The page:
Pet Proofing for the Holidays

The holiday season is a wonderful time of year for everyone! With lots of decorating, shopping, and family time, it is important to make sure it is special for everyone, including your pets!

Keeping them safe around the home is an important part of making sure this happens. Here are some ways to pet-proof your home for the holidays:

Foods + Beverages – Avoid chocolate, alcohol, bones, onions, garlic, grapes/raisins, candy, macadamia nuts, almonds, walnuts, pistachios, and fat trimmings. Consumption of any of these things can cause choking, intestinal obstruction, pancreatitis (fatty foods), seizures, or even death. Keep pets out of the garbage, and keep dangerous items out of reach. If your pet is persistent to get food that is bad for them you can try to block access to the kitchen with a baby gate, or distract them with something they are allowed to have, like a pet treat or toy. If your pet does get into something they aren’t supposed to, and develops any symptoms such as vomiting, diarrhea, lethargy, seizures, or is unable to walk, please see your nearest veterinarian.

Trees + Decorations – Christmas trees both real and fake, can be irresistible to dogs and cats. If you have a hard time keeping your pet away from the tree, decorations, and presents, consider putting a small gate around the tree to keep their curious minds out of trouble. Avoid using breakable decorations, and tinsel. Be cautious with ribbons, wrapping paper, and tissue paper on gifts under the tree, which can cause intestinal upset and blockages. Keep pets from drinking Christmas tree water, and be sure to secure the Christmas tree so it doesn’t fall on pets. Also make sure pets are not chewing cords or Christmas lights, which can cause electric shock, burns, or even death.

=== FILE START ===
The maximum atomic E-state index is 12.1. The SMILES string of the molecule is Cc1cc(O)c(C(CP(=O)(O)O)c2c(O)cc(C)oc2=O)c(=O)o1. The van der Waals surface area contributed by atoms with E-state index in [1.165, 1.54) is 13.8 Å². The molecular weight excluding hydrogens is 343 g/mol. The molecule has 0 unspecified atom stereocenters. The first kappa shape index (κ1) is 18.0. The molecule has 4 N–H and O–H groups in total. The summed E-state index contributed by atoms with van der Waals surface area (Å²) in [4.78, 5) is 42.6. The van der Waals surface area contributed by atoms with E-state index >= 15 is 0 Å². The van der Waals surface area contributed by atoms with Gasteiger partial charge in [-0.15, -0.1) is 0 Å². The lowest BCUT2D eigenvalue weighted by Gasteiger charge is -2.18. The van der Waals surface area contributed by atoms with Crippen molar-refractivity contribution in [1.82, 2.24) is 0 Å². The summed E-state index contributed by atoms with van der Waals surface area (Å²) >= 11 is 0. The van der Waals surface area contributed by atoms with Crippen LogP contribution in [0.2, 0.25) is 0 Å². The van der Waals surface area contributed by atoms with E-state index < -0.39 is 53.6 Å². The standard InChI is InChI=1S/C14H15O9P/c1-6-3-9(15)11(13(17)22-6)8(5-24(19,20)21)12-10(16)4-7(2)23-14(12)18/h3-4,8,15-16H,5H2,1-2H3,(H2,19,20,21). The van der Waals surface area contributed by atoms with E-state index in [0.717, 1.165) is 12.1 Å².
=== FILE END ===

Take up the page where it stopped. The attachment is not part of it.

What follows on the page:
Poisonous Plants – Some holiday plants that should be avoided are poinsettias, holly, mistletoe, and lilies. Cats are usually most interested in plants, so be careful if you do keep any of these plants in the home to keep them out of their access. If you know or suspect your cat or your dog to have ingested any toxic plants, please call or see your nearest veterinarian.

Holiday Stresses – The holidays can be overwhelming for some pets, as most are not used to having lots of different people and noises around them all at once. Providing a special retreat space for your pet in case they want to escape the noise and stress is important. When you are having visitors over, be sure to watch the doors so no pets try to escape. Make sure that all pets have proper up to date identification on in case they do get out of the house and go missing. Loud noises like fireworks during New Years can also scare pets. Synthetic pheromones in the form of sprays and diffusers can help naturally calm your pet during these stressful events. Also, introduce strangers to your pets when they first arrive, and teach any children how to properly pet and give treats.

Written by: Amanda Thomson, Animal Care Assistant